If the growing scrum of land and development interests bearing down on the intermountain west were to attend a formal gala, the region’s swaths of privately owned forestlands would surely stand out as the belle of the ball.
And yet, as America’s working forestlands endure an unprecedented degree of pressure to convert their traditional bases to non-forest uses, including by subdividing parcels for trophy homes, many private timber companies in Northwest Montana and Idaho would prefer to remain a wallflower.
“There has been an enormous demographic shift where people are flocking to the mountains and we are getting routine, unsolicited offers for our timberlands on a weekly if not a daily basis,” said Barry Dexter, director of resources at Stimson Lumber Company, which owns hundreds of thousands of forested acres spanning northwest Montana, northern Idaho and northeastern Washington. “So the pressures to sell these lands are immense, and they’re growing more and more acute. But we’re in the business of growing trees, and our private timberlands are the foundation of our business. We want to keep producing timber and maintain our land for public access and open space. We don’t want to sell it off so developers can keep building McMansions. But right now everyone wants a piece of it.”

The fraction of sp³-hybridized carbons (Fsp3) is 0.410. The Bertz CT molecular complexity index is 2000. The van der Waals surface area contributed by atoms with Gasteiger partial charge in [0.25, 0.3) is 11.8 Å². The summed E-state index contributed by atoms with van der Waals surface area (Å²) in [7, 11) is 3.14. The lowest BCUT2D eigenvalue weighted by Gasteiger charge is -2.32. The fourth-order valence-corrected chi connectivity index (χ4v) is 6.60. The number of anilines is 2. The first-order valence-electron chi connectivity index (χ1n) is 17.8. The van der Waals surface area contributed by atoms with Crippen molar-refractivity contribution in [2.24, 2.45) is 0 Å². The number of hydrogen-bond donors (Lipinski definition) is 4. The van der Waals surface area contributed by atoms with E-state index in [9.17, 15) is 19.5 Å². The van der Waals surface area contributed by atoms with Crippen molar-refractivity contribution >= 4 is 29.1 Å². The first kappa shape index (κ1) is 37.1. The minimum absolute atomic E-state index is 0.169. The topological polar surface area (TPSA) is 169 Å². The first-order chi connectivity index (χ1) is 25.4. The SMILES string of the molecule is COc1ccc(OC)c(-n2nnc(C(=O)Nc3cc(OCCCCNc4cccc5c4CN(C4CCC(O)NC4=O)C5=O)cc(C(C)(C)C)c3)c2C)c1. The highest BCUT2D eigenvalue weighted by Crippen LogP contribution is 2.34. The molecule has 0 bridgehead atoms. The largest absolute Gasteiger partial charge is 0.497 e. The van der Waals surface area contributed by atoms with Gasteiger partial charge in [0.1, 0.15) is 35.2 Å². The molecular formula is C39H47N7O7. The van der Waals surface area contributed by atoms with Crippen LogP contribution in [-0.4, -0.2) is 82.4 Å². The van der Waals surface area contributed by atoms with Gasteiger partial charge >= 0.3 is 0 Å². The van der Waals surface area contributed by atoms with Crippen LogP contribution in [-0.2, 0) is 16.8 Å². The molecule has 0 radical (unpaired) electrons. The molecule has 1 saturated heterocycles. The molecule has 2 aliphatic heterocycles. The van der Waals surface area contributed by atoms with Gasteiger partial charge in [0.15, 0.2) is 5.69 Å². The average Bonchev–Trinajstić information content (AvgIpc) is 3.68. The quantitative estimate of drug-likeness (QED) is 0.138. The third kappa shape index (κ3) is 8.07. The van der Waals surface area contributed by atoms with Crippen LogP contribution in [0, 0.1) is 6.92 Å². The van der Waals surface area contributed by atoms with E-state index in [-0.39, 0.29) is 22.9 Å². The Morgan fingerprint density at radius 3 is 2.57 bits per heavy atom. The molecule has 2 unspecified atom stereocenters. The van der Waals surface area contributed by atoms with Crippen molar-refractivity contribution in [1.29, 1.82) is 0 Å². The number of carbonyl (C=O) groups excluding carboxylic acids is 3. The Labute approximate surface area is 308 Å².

Still, even as a privately held company, Stimson is responsible to shareholders, which is why Dexter says the company’s partnerships with land trust organizations have never been more critical, particularly as it enters into agreements to furnish protections on its parcels, allowing continued forest management while safeguarding fish and wildlife species, staving off the threat of wildfire and maintaining public recreation access.
“If you look at a map of western Montana and see that checkerboard pattern of ownership, it’s mostly a sea of federal land with islands of private timberland,” Dexter said. “And with the unwinding of this landscape and its traditional uses, and as private land is sold off to different entities, we think it’s critically important that we keep as much of this landscape intact and available to the public as possible.”
To that end, Dexter is carefully tracking a “reconciliation bill” making its way through the U.S. House of Representatives, where the House Agriculture Committee has included $40 billion of investments in forestry provisions, including an historic $1.25 billion allocation over 10 years for the Forest Legacy Program (FLP), which has protected roughly 3 million acres of forestland across the U.S., including 268,000 acres in Montana. Established by Congress in 1990 and administered by the U.S. Forest Service, the FLP assists states and private forest owners in maintaining working landscapes through permanent conservation easements and fee acquisitions.
The reconciliation bill also earmarks $100 million for the Community Forest and Open Space Program, which help communities invest in natural infrastructure by conserving forests that sequester carbon dioxide and protect drinking water supplies, reducing the need for costly filtration and treatment systems.
The program has helped place conservation easements on nearly 100,000 acres of Stimson forestland, guaranteeing public access, preventing unchecked development and ensuring it remains productive for future generations, Dexter said.